The accrual method of accounting is used by most corporations, companies that make over $5 million in revenue per year, and those with physical inventory. It can also be ideal for businesses that sell items on credit, when payment doesn’t arrive until after the sale is made. If your company uses this method, it will acknowledge payment when a product is purchased even if no money changes hands. A tax accountant in Las Vegas can help you understand the concepts behind this accounting method.
Businesses May Pay Taxes Before Receiving Revenue
Since the money from a sale is recorded when the sale is made as opposed to when the money is received, it may be necessary to pay taxes on money before getting paid. If your company chooses this accounting method, an accountant may be able to help you find ways to reduce your taxable income or obtain short-term financing to pay the government.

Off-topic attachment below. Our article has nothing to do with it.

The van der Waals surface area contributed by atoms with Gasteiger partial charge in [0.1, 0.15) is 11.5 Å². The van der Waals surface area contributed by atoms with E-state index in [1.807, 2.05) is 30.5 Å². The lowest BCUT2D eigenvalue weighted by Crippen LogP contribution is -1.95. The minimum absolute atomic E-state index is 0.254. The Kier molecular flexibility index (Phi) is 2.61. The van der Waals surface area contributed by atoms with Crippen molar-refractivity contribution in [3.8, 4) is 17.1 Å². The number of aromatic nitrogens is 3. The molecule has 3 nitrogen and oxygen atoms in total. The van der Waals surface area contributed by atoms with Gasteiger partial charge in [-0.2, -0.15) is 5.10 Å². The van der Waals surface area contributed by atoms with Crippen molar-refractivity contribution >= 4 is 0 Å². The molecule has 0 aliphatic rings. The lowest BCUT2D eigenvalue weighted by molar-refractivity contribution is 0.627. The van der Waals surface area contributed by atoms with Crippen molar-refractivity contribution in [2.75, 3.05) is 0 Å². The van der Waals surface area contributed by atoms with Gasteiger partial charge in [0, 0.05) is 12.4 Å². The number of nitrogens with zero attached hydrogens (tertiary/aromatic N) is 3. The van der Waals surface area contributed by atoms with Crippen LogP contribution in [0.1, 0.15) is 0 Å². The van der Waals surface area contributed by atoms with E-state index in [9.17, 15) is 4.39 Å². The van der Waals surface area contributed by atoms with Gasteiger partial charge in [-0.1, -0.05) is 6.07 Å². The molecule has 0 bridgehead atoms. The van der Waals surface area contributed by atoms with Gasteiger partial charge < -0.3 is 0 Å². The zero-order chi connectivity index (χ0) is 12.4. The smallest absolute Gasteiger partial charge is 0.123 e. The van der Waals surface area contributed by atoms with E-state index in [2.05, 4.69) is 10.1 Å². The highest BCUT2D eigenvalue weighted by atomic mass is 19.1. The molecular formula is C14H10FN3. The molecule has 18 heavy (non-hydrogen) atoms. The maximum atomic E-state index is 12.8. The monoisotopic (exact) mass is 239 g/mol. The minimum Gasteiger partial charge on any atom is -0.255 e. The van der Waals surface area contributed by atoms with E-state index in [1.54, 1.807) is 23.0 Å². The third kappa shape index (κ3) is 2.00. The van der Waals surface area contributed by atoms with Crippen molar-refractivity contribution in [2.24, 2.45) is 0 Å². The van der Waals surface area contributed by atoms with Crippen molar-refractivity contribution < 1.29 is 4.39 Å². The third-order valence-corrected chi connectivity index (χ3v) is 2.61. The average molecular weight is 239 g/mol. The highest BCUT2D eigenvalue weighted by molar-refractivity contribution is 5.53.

Expenses Are Also Recorded As They Occur
Companies that use the accrual method must record the expense when it occurs. This can mean that a company cannot accelerate future costs to the current tax year to obtain a tax advantage. On the other hand, your company may be allowed to buy on credit or pay employees days or weeks after performing services, so it may be possible to deduct an expense before the bill is actually paid.
You Must Generally Stick to One Accounting Method
Once your company has determined its accounting method, it must generally stick to it. However, it is possible to ask the IRS for a change from accrual to the cash method or another accounting strategy using Form 3115. In some cases, the government will use a different method if it believes that your current tactics don't accurately reflect your company's income and expenses.